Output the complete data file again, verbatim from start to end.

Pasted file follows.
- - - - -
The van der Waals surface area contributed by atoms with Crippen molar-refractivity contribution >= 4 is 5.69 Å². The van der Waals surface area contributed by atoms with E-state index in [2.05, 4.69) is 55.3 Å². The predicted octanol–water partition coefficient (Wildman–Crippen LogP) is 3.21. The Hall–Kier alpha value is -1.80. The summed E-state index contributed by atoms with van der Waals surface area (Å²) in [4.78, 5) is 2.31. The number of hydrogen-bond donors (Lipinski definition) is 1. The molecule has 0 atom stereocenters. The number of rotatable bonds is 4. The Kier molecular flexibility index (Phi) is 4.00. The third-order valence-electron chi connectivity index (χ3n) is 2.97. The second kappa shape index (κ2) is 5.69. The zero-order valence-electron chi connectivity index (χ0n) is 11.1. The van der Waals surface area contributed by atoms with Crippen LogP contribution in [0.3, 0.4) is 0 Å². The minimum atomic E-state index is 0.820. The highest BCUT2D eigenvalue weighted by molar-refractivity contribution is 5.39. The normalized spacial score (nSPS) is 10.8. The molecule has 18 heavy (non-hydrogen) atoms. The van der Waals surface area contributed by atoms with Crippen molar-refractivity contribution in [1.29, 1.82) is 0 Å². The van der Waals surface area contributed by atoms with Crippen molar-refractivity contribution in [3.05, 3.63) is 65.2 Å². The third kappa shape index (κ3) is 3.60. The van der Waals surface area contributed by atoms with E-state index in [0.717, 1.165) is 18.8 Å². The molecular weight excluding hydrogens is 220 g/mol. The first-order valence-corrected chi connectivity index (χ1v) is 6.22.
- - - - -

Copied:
The van der Waals surface area contributed by atoms with Crippen molar-refractivity contribution >= 4 is 5.69 Å². The van der Waals surface area contributed by atoms with E-state index in [2.05, 4.69) is 55.3 Å². The predicted octanol–water partition coefficient (Wildman–Crippen LogP) is 3.21. The Hall–Kier alpha value is -1.80. The summed E-state index contributed by atoms with van der Waals surface area (Å²) in [4.78, 5) is 2.31. The number of hydrogen-bond donors (Lipinski definition) is 1. The molecule has 0 atom stereocenters. The number of rotatable bonds is 4. The Kier molecular flexibility index (Phi) is 4.00. The third-order valence-electron chi connectivity index (χ3n) is 2.97. The second kappa shape index (κ2) is 5.69. The zero-order valence-electron chi connectivity index (χ0n) is 11.1. The van der Waals surface area contributed by atoms with Crippen LogP contribution in [0.3, 0.4) is 0 Å². The minimum atomic E-state index is 0.820. The highest BCUT2D eigenvalue weighted by molar-refractivity contribution is 5.39. The normalized spacial score (nSPS) is 10.8. The molecule has 18 heavy (non-hydrogen) atoms. The van der Waals surface area contributed by atoms with Crippen molar-refractivity contribution in [1.29, 1.82) is 0 Å². The van der Waals surface area contributed by atoms with Crippen molar-refractivity contribution in [3.05, 3.63) is 65.2 Å². The third kappa shape index (κ3) is 3.60. The van der Waals surface area contributed by atoms with E-state index in [0.717, 1.165) is 18.8 Å². The molecular weight excluding hydrogens is 220 g/mol. The first-order valence-corrected chi connectivity index (χ1v) is 6.22.